Vulvar Malignancy was found in 5-Minute Clinical Consult which helps you diagnose, treat, and follow up on over 900 medical conditions seen in everyday practice.
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- Carcinoma in situ (Bowen disease): Premalignant changes involving the squamous epithelium of the vulva
- Squamous cell carcinoma: Invasive squamous cell carcinoma is the most common malignancy involving the vulva (90% of patients). The malignancy can be well, moderately, or poorly differentiated.
- Other invasive cell types include melanoma, Paget disease, adenocarcinoma, adenoid cystic carcinoma, small cell carcinoma, verrucous carcinoma, and sarcomas. Sarcomas are usually leiomyosarcoma and probably arise at the insertion of the round ligament in the labium major.
- System(s) affected: Reproductive
- Older patients with associated medical problems are at high risk from radical surgery. The surgery, however, is external, usually well tolerated, and is the treatment of choice. Patients who are not surgical candidates can be treated with primary radiotherapy.
- In the very elderly, palliative vulvectomy provides relief of symptoms for ulcerating symptomatic advanced disease.
- In the US, invasive vulvar malignancy is the 4th most common gynecologic malignancy, accounting for 4,340 new cases and 940 deaths in 2011.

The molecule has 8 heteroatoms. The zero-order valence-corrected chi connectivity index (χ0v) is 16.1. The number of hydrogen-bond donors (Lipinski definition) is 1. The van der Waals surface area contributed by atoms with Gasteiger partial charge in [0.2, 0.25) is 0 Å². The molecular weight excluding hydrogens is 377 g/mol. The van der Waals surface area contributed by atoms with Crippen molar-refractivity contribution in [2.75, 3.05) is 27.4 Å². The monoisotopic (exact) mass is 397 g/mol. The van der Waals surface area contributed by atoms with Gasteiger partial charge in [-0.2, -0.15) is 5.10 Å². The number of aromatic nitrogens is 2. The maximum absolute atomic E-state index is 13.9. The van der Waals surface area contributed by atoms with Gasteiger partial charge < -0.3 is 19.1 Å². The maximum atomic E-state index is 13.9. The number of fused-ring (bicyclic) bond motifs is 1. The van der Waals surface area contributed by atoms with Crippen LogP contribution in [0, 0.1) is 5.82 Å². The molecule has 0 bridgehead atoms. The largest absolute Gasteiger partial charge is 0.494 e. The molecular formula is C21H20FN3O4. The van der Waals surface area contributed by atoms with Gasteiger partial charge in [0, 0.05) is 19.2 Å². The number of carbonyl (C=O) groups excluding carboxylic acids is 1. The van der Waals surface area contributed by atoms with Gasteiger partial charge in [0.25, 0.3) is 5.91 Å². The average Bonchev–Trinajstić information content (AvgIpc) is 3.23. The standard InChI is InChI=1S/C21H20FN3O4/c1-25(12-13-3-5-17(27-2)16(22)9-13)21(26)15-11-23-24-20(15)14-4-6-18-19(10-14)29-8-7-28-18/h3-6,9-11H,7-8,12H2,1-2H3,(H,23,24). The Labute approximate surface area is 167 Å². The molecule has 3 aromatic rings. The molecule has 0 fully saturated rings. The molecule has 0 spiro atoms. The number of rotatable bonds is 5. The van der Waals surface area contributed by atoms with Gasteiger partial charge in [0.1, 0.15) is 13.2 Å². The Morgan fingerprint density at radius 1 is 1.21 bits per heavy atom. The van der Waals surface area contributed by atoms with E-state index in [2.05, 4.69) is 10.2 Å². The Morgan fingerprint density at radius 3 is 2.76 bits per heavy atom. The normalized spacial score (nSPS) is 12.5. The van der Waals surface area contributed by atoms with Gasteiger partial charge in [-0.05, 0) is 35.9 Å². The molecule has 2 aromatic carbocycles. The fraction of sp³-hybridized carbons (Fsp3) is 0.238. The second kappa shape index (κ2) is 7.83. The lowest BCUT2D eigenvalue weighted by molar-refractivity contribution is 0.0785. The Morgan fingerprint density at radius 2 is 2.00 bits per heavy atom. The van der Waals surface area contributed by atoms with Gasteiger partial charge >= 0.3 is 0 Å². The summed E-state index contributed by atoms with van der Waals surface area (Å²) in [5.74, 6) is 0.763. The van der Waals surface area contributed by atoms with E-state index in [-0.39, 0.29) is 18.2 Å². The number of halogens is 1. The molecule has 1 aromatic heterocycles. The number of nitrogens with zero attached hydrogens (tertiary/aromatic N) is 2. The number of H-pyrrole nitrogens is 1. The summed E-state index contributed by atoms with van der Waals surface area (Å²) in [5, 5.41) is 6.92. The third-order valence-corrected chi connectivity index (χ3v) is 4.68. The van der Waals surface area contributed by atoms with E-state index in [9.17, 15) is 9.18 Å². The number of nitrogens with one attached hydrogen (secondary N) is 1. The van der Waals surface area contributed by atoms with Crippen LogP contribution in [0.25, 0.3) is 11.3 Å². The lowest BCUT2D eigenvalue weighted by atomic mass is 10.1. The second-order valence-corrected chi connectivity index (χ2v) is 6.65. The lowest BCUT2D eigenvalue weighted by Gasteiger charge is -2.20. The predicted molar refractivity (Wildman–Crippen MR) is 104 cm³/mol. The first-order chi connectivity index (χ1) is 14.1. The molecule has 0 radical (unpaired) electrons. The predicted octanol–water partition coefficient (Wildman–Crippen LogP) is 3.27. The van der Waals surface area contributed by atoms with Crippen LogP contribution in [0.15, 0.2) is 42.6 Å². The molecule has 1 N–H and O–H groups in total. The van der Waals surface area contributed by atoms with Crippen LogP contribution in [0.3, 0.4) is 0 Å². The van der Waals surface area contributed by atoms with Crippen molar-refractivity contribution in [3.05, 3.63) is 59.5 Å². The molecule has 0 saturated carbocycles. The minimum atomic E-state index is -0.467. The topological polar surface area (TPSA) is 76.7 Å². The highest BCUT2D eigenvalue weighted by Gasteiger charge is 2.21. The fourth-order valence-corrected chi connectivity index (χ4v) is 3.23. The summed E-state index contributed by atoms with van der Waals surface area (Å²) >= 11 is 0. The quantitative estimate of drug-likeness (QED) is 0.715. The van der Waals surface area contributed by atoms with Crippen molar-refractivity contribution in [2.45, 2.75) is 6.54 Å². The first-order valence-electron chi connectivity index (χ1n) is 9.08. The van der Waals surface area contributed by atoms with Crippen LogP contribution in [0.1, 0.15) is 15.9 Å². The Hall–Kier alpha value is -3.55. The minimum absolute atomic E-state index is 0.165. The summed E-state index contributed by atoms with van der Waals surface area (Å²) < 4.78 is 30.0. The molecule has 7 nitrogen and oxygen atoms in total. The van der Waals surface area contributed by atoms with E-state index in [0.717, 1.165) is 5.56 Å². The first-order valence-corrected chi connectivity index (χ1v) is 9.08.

- Predominant age:
- In situ disease: Mean age 40 years
- Invasive malignancy: Mean age 60 years, with a range of 20–90 years.
- VIN or CIN
- Lichen sclerosus (vulvar dystrophy)
- Human papillomavirus (HPV) infection
- Autoimmune processes
- Immunodeficiency syndromes
No known genetic pattern
- HPV vaccination has the potential to decrease vulvar cancer by 60%.
- Abstinence from smoking/smoking cessation counseling
- Patients with cervical cancer are more likely to develop vulvar cancer at a later date, because if the so-called “field effect” with a carcinogen involving the lower genital tract.
- HPV has been associated with squamous cell abnormalities of the cervix, vagina, and vulva; 60% of vulvar cancers are attributable to oncogenic HPV; 92% of VIN 2/3, VaIN 2/3, and AIN are attributable to HPV.
- Smoking is associated with squamous cell disease of the vulva, possibly from direct irritation of the vulva by the transfer of tars and nicotine on the patient's hands or from systemic absorption of carcinogen.
Commonly Associated Conditions
- Patients with invasive vulvar cancer are often elderly and have associated medical conditions.
- High rate of other gynecologic malignancies; patients should be evaluated for these.